The media and recent events have much of the nation appalled and fueled with an unpleasant emotion. In the midst of all the scandals and accusations, I present to you, How To Be Mindful When You Are Angry.
Anger is an interesting emotion. Anger lets us know when a boundary has been crossed. We tend to result to anger in order to protect ourselves or cover up vulnerable feelings.
Anger is natural. It can spark and catch fire quickly within our brain. When misdirected, anger can harm our physical health or damage our relationships.
Mindfulness helps train our attention to be present in the moment, free from judgment. In turn, allowing us to be greater in control of the depth in our actions. Instead of just simply reacting to a situation when angry, mindfulness helps create space between our thoughts and our actions.
That moment of space created can help prevent us from reacting out of spite.
How many times have you said or done something because you were angry that you wish you could take back? We've all made impulsive decisions in the moment, only to regret it later.
Being mindful in anger is not suppressing it. Instead, it is trying to connect with the direct experience of anger and find its root. Then decide what action you want to take next.
1. Stop fueling the anger: Cut off the stories you tell yourself about how you were wronged or why you should be angry. Instead, shift your attention to your body.
2. Notice the sensations in your stomach, chest, and face. Become aware of your heartbeat, notice if it is racing faster.
A lot of times when we are angry we tend to hold our breath and clench our teeth or our fists. Try to be mindful in your body position.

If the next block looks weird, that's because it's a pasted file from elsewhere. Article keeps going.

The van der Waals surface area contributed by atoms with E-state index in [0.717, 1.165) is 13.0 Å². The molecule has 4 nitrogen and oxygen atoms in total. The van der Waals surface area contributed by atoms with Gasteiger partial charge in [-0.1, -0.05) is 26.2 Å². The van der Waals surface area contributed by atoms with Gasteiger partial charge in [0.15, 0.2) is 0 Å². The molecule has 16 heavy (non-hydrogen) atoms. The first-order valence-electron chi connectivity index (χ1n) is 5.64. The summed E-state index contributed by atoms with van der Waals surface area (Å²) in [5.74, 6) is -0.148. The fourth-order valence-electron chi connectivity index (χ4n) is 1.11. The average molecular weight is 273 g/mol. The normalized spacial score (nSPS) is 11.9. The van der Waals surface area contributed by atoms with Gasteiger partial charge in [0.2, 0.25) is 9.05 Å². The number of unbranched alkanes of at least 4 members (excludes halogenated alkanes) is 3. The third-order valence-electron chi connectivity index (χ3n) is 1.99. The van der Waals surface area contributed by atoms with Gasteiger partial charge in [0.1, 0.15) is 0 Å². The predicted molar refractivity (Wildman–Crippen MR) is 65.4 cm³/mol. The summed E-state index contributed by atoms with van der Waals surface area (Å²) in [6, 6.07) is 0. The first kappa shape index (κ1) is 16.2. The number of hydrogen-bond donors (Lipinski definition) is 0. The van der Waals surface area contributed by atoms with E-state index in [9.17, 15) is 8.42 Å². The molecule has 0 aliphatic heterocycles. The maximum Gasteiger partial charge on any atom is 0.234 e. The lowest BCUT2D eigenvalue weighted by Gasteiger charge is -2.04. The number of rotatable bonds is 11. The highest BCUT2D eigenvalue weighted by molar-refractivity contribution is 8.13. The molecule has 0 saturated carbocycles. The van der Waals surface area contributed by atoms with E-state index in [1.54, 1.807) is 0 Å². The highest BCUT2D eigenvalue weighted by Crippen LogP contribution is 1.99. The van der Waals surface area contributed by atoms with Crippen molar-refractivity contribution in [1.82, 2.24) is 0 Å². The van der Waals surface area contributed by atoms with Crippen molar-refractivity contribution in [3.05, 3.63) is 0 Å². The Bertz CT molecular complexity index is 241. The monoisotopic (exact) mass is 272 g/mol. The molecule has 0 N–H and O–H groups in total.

3. Feed your brain some oxygen. Anger typically generates a lot of pent-up energy within people. This makes us want to yell, scream, or punch a wall. Take a breath and try to release the tensions in your body.
4. Investigate the anger: Where do you feel it? What does the anger feel life? Notice how the sensations of anger change as you pay attention to them. What does your anger need? What do you need?
5. Continue to pace your breathing during this mindful exercise. Feel the power of your breath in calming the tension in your brain. Flowing oxygen to your brain will help you think with greater clarity.
6. Before you make any decisions out of spite, ask yourself: What outcome will result out of my decision? Is this really what I want? How can I clarify what my desires are in a manner that is going to make a difference and cause the least harm?
Cultivating mindfulness in anger is a skill that anyone at any age or position can benefit from.
Imagine if our world leaders took some time to take a deep breath before making a decision that could affect millions of people.
The moment of space between our thoughts and actions created by mindfulness, is a powerful tool in making decisions that will be beneficial for the most people.